India says the decision to stop issuing visas for Canadians is temporary but necessary due to “security threats” that were disturbing its diplomatic missions in Canada.
The move is the latest in an escalating feud between the two countries that began after Prime Minister Justin Trudeau accused the Indian government of having involvement in the June assassination of Sikh activist Hardeep Sing Nijjar, in Surrey, B.C.
“Important notice from Indian Mission: Due to operational reasons, with effect from 21 Sept. Indian visa services have been suspended [until] further notice,” wrote the BLS Indian Visa Application Center in Canada in a statement on Thursday.
The suspension of visa services also “applies to Canadians in a third country,” according to a statement published by the Indian government.
“There have been threats made to our high commission [embassy] and consulates in Canada,” said a foreign affairs ministry spokesman in Delhi, according to the BBC.
“This has disrupted their normal functioning. Accordingly [they] are temporarily unable to process visa applications. India is looking for parity in rank and diplomatic strength between the diplomatic missions of the two countries. This is being sought because of Canadian diplomatic interference in our internal affairs.”
Canada had announced several hours earlier that it would be reducing its personnel in India due to threats they had received via social media.
“In light of the current environment where tensions have heightened, we are taking action to ensure the safety of our diplomats,” a statement said.
Nijjar was an outspoken activist for Sikh separation in India and was murdered in Surrey, B.C. in June.
On Monday, Trudeau alleged in the House of Commons that the Indian government had a hand in Nijjar’s murder based on intelligence his government had received, however no such evidence has been presented to the public.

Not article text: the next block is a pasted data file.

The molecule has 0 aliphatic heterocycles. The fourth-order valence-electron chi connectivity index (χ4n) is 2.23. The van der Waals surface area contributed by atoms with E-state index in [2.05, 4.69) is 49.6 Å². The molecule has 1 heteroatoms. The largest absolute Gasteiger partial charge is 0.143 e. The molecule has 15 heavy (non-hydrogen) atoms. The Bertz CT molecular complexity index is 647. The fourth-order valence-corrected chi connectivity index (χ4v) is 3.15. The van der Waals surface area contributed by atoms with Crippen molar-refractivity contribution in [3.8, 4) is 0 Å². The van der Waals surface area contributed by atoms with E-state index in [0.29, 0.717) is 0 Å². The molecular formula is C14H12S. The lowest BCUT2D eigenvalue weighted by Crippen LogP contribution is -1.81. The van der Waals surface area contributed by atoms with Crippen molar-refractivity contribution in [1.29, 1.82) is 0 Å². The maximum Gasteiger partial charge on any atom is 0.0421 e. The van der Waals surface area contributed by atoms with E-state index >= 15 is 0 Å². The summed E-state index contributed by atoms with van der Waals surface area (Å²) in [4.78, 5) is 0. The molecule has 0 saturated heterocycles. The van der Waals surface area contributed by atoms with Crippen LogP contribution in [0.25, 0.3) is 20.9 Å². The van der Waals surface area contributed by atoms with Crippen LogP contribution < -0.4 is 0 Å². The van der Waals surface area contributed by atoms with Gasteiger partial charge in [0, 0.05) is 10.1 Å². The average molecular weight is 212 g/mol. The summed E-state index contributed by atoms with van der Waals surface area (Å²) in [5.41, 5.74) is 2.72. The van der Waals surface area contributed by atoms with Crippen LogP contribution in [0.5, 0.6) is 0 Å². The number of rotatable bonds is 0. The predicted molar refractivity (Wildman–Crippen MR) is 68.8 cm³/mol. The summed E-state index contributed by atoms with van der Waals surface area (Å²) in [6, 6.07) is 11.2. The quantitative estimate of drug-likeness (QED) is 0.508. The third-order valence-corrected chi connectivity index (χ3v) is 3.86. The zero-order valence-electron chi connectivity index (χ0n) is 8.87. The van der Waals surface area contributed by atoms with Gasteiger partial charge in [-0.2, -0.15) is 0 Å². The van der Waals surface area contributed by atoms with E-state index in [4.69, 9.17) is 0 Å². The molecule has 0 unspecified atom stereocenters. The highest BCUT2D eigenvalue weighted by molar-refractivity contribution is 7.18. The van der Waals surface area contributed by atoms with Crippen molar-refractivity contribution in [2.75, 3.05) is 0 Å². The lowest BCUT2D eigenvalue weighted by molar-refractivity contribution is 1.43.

The Indian government called Trudeau’s allegations “absurd” and denounced them as false the following day.
The allegations first led to the expulsion of senior diplomats from both countries, beginning with Canada.
The Indian government then updated their travel advisory for Indian nationals and students living in Canada, warning them to exercise with the “utmost caution” due to “growing anti-India activities and politically-condoned hate crimes.”
The Canadian government then retaliated by updating their travel advisory for Canadians traveling to India, telling them to exercise a “high degree of caution” while there, due to the “threat of terrorist attacks.”
Historically, Canada and India have had close ties through trade and immigration.
There are currently 1.4 million people of Indian origin living in Canada, more than half of whom are Sikhs, according to the 2021 census.
Indian international students also make up 40% of all foreign students studying in Canada.
Canadians account for a large portion of tourism in India, visiting more than most other countries, only behind Bangladesh, U.S. and U.K.